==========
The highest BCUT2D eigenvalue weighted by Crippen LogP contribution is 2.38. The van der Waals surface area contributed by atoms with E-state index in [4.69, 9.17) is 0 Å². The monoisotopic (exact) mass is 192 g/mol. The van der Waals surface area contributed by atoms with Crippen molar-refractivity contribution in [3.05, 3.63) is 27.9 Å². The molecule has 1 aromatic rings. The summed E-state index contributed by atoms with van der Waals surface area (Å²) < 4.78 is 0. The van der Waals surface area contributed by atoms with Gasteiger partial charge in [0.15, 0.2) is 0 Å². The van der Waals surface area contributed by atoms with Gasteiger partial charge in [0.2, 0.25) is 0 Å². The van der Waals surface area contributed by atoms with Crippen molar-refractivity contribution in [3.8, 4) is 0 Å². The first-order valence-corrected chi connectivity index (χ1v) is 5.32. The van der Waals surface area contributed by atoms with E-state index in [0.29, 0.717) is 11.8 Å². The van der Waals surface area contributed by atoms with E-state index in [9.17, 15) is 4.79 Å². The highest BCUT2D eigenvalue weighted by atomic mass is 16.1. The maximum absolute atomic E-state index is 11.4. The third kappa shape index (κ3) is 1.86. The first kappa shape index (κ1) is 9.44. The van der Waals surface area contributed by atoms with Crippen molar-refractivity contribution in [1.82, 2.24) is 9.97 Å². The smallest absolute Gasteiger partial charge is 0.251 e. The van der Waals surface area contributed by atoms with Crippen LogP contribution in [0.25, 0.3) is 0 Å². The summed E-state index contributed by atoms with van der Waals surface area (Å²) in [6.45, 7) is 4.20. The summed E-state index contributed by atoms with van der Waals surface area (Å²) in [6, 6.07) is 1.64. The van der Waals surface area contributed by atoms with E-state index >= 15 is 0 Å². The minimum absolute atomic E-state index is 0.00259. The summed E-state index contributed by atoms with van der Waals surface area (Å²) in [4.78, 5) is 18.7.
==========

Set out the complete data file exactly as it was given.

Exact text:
The highest BCUT2D eigenvalue weighted by Crippen LogP contribution is 2.38. The van der Waals surface area contributed by atoms with E-state index in [4.69, 9.17) is 0 Å². The monoisotopic (exact) mass is 192 g/mol. The van der Waals surface area contributed by atoms with Crippen molar-refractivity contribution in [3.05, 3.63) is 27.9 Å². The molecule has 1 aromatic rings. The summed E-state index contributed by atoms with van der Waals surface area (Å²) < 4.78 is 0. The van der Waals surface area contributed by atoms with Gasteiger partial charge in [0.15, 0.2) is 0 Å². The van der Waals surface area contributed by atoms with Gasteiger partial charge in [0.2, 0.25) is 0 Å². The van der Waals surface area contributed by atoms with Crippen molar-refractivity contribution in [3.8, 4) is 0 Å². The first-order valence-corrected chi connectivity index (χ1v) is 5.32. The van der Waals surface area contributed by atoms with E-state index in [0.29, 0.717) is 11.8 Å². The van der Waals surface area contributed by atoms with E-state index in [9.17, 15) is 4.79 Å². The highest BCUT2D eigenvalue weighted by atomic mass is 16.1. The maximum absolute atomic E-state index is 11.4. The third kappa shape index (κ3) is 1.86. The first kappa shape index (κ1) is 9.44. The van der Waals surface area contributed by atoms with Crippen molar-refractivity contribution in [1.82, 2.24) is 9.97 Å². The smallest absolute Gasteiger partial charge is 0.251 e. The van der Waals surface area contributed by atoms with Crippen LogP contribution in [0.25, 0.3) is 0 Å². The summed E-state index contributed by atoms with van der Waals surface area (Å²) in [6.45, 7) is 4.20. The summed E-state index contributed by atoms with van der Waals surface area (Å²) in [6, 6.07) is 1.64. The van der Waals surface area contributed by atoms with E-state index >= 15 is 0 Å². The minimum absolute atomic E-state index is 0.00259. The summed E-state index contributed by atoms with van der Waals surface area (Å²) in [4.78, 5) is 18.7.